Douglas A. Spilker, Ph.D., is a consulting ornamental plant pathologist and entomologist, garden writer and lecturer. Dr. Doug can be reached at

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Dragonfly Fascination
by Douglas A. Spilker, Ph.D.       #Colorful   #Insects   #Wildlife

The striking azure color of the very common blue dasher only develops as the dragonfly matures.

Dragonflies with their ominous beauty, vivid colors and their spectacular flying maneuvers have provided hours of entertainment for many gardeners. Dragonflies are widespread across the United States and can be enticed to visit most yards. There are more than 450 species found throughout the United States and Canada. They range in color and size from the small eastern amberwing to the very large and brilliantly colored green darner. Although these insects tend to stay close to their birthplace, they are strong fliers that will explore surrounding areas. So if you garden even remotely near fresh water or a wetland, you can lure dragonflies to your yard.


The giant darner is thought to be the largest dragonfly found in the United States, with a wing span of up to 5 inches. Here it is shown during mating.

The eastern amberwing is one of the smaller dragonflies and looks very “wasp-like” in flight.

Their Water World
There is a good reason that you see dragonflies and damselflies around ponds, lakes and streams: They are aquatic insects that spend the majority of their lives developing in these wetland habitats. A dragonfly can have a life span of more than a year, but spends very little of that time as an adult dragonfly. There are three stages of the dragonfly life cycle: the egg, the nymph and the adult dragonfly. Most of the life cycle of a dragonfly is carried out in the nymph stage, which you will not likely notice unless you are attentive when cleaning out the bottom of your pond. Once the dragonfly eggs hatch, the larvae begin as wingless nymphs that look like little alien creatures. These six-legged nymphs live in the water feeding on other aquatic insects and small fish, while they grow and develop into dragonflies.

Dragonfly nymphs live in ponds or marshy areas because the waters are calmer than in a stream or river. When dragonflies are present, it is an indication that the ecosystem is in good shape since they are very sensitive to pollution. Once the nymph is fully grown, and the weather is right, it will complete its metamorphosis into an adult dragonfly by crawling out of the water, up the stem of a plant to shed its skin. Though dragonflies are predators, they themselves are subject to being preyed upon by birds, frogs, spiders, fish, water bugs and even other dragonflies, especially during this vulnerable stage of emergence. Once they become mature adults, their exceptional vision and nimble flight abilities make them a difficult catch.

An eastern pondhawk perched devouring its recent prey.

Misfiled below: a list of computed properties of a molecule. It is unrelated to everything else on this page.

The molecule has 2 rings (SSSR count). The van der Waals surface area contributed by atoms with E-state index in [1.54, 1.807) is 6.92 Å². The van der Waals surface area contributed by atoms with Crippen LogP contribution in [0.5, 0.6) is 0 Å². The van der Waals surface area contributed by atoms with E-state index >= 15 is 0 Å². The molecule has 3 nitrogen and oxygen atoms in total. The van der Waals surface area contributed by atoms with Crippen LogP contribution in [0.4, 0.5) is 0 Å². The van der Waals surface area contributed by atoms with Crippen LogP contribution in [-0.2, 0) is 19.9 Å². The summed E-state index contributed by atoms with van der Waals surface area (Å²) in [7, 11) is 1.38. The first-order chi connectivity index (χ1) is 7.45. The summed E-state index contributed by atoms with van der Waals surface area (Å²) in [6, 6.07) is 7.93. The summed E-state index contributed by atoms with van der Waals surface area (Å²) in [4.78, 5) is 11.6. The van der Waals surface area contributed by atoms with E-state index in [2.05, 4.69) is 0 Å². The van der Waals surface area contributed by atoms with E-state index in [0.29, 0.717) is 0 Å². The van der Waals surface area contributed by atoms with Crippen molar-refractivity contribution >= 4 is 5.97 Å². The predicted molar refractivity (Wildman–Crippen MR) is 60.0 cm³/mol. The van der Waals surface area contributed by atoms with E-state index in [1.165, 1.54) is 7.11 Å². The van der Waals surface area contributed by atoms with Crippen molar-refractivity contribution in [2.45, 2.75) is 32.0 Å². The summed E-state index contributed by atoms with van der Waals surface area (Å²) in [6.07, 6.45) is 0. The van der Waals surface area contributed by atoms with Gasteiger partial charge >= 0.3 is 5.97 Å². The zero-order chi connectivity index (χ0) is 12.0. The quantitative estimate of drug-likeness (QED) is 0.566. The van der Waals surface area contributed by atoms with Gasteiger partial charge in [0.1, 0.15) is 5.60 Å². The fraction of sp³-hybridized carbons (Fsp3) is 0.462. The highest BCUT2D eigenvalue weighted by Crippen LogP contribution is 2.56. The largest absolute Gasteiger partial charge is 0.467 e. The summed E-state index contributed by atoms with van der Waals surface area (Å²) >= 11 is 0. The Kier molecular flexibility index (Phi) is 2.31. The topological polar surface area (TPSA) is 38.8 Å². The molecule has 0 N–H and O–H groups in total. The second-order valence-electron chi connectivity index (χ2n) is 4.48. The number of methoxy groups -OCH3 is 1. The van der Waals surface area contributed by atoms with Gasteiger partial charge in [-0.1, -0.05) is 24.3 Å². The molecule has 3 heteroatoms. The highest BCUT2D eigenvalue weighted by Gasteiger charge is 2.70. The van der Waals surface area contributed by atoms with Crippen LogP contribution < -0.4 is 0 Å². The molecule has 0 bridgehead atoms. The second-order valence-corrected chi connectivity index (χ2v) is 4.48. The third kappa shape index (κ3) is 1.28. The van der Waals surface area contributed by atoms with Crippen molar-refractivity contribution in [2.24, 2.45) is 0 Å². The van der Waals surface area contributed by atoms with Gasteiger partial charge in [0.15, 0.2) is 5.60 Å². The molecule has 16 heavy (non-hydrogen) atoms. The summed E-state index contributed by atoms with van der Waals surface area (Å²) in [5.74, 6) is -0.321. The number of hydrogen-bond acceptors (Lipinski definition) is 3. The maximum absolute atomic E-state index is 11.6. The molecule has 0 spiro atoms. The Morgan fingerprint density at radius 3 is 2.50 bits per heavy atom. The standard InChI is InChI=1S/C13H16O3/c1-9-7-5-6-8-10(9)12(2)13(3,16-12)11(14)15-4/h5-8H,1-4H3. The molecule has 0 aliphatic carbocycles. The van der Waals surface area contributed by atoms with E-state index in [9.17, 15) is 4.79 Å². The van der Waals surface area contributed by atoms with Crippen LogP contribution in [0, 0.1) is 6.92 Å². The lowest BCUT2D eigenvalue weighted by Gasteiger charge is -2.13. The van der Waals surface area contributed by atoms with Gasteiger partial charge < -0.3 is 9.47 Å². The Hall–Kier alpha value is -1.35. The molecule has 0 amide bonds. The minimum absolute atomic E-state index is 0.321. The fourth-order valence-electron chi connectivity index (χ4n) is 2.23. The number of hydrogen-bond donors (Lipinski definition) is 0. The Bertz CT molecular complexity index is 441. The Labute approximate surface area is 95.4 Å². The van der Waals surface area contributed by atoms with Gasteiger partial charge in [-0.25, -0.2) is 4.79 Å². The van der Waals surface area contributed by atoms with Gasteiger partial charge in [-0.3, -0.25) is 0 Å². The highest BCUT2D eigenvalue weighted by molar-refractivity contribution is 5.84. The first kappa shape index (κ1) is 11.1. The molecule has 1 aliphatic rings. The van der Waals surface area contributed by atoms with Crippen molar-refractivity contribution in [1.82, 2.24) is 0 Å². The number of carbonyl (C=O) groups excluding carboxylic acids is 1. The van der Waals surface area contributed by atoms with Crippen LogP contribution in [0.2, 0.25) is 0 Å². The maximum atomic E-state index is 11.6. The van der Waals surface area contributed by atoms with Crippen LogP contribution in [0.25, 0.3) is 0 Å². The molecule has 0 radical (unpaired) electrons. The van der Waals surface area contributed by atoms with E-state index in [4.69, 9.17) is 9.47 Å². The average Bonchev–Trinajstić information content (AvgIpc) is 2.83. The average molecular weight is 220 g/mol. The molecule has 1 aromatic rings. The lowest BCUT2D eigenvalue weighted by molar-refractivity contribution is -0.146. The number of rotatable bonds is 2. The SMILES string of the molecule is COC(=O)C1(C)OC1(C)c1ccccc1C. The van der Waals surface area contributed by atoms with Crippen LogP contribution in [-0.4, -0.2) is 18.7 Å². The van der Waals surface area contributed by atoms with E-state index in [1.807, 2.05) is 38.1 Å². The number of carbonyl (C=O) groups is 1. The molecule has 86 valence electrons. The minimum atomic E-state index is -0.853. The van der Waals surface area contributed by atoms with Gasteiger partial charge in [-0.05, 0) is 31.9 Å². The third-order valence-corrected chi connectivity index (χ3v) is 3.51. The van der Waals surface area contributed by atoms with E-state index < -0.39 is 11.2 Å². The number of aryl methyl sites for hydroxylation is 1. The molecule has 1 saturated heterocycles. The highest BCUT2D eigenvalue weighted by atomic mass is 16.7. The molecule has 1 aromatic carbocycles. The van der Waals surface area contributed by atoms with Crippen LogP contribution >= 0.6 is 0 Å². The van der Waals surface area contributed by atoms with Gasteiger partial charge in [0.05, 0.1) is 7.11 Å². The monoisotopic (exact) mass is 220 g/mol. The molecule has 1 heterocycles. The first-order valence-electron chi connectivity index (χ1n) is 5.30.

Voracious Hunters

Dragonflies tend to perch on upright sticks, plant stems and even plant stakes, basking in the sun’s warming rays. This widow skimmer appears to have just avoided being another’s meal!

Dragonflies are predators of anything they can hunt down, especially small insects like mosquitoes, midges, flies, mayflies and even honeybees. They may look menacing but pose no threat to humans. Dragonflies are known as the aerial acrobats of the insect world. Adult dragonflies have two pairs of transparent wings, with each wing having the ability to beat independently, making them capable of flight in all directions. Therefore, dragonflies are highly maneuverable hunters and very adept at intercepting prey in midair. By forming a basket with its legs, a dragonfly can scoop up both flying and perched insects without stopping. No toxins are used, and their prey is usually eaten alive. Some of the larger species, like darners, will just open their mouths and swallow small insects in flight.

Although the nymph stage may last from months to years, the adult stage only lasts about six weeks during midsummer. This is the last stage of a dragonfly’s life, and the stage for reproduction. Females can be seen laying eggs by tapping the tip of their abdomens directly into the mud or on emergent plants in the shallow water at edges of streams or ponds. In addition to searching for prey, males patrol their territories seeking females and driving away rival males. Mating pairs can often be seen flying or perched in tandem.

Eastern amberwing on a water lily flower.

You Ought to Be in Pictures
Dragonflies need water, so installing a pond or pool is an assured way to attract them. Even a small water feature like a half whiskey barrel can be enticing. Dragonflies seem to be more active when they have an opportunity to warm themselves, so place your water feature where it will receive midday sun. Although it is enjoyable to watch dragonflies dart about on a summer’s day, it is even more fascinating to see them up close, maybe capturing a photo of their brilliant colors and intricate wing venation. Dragonflies tend to perch on upright sticks, plant stems and even plant stakes, basking in the sun’s warming rays, or devouring their recent prey. It is best to forego the urge to trim the vegetation right down to the pond’s edge, but rather be sure to leave a fringe of tall grass or weeds as resting places. The dragonflies will likely repay your kindness with some astonishing poses!


A version of this article appeared in a January/February 2015 print edition of State-by-State Gardening.
Photography courtesy of Douglas A. Spilker, Ph.D.


Posted: 02/27/18   RSS | Print


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